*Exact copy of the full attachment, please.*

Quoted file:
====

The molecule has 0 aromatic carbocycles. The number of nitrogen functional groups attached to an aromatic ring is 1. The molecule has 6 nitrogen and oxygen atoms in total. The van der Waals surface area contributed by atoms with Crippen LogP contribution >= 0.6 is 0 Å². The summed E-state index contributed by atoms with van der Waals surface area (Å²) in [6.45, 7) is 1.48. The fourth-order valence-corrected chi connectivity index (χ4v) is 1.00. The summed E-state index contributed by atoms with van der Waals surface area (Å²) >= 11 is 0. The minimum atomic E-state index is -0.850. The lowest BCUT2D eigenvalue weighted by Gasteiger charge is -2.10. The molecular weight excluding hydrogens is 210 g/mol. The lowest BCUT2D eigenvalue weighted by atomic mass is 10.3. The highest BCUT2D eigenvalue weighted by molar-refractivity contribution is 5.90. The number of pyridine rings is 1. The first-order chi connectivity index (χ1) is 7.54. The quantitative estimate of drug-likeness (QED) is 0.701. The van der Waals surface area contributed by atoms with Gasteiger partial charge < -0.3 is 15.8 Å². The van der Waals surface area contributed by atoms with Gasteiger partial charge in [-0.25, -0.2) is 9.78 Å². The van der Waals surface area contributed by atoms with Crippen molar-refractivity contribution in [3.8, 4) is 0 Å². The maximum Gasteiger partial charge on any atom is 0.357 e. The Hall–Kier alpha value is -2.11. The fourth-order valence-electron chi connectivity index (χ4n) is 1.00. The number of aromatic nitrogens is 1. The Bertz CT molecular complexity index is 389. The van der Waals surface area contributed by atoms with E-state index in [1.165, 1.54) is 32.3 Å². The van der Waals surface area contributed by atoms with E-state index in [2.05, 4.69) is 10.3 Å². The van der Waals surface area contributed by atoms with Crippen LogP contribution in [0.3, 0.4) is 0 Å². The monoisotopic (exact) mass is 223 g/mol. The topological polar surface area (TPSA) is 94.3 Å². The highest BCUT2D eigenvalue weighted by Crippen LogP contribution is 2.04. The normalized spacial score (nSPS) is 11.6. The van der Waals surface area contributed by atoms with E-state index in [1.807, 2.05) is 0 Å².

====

The molecule has 0 aromatic carbocycles. The number of nitrogen functional groups attached to an aromatic ring is 1. The molecule has 6 nitrogen and oxygen atoms in total. The van der Waals surface area contributed by atoms with Crippen LogP contribution >= 0.6 is 0 Å². The summed E-state index contributed by atoms with van der Waals surface area (Å²) in [6.45, 7) is 1.48. The fourth-order valence-corrected chi connectivity index (χ4v) is 1.00. The summed E-state index contributed by atoms with van der Waals surface area (Å²) >= 11 is 0. The minimum atomic E-state index is -0.850. The lowest BCUT2D eigenvalue weighted by Gasteiger charge is -2.10. The molecular weight excluding hydrogens is 210 g/mol. The lowest BCUT2D eigenvalue weighted by atomic mass is 10.3. The highest BCUT2D eigenvalue weighted by molar-refractivity contribution is 5.90. The number of pyridine rings is 1. The first-order chi connectivity index (χ1) is 7.54. The quantitative estimate of drug-likeness (QED) is 0.701. The van der Waals surface area contributed by atoms with Gasteiger partial charge < -0.3 is 15.8 Å². The van der Waals surface area contributed by atoms with Gasteiger partial charge in [-0.25, -0.2) is 9.78 Å². The van der Waals surface area contributed by atoms with Crippen molar-refractivity contribution in [3.8, 4) is 0 Å². The maximum Gasteiger partial charge on any atom is 0.357 e. The Hall–Kier alpha value is -2.11. The fourth-order valence-electron chi connectivity index (χ4n) is 1.00. The number of aromatic nitrogens is 1. The Bertz CT molecular complexity index is 389. The van der Waals surface area contributed by atoms with E-state index in [1.165, 1.54) is 32.3 Å². The van der Waals surface area contributed by atoms with E-state index in [2.05, 4.69) is 10.3 Å². The van der Waals surface area contributed by atoms with Crippen LogP contribution in [0.3, 0.4) is 0 Å². The monoisotopic (exact) mass is 223 g/mol. The topological polar surface area (TPSA) is 94.3 Å². The highest BCUT2D eigenvalue weighted by Crippen LogP contribution is 2.04. The normalized spacial score (nSPS) is 11.6. The van der Waals surface area contributed by atoms with E-state index in [1.807, 2.05) is 0 Å².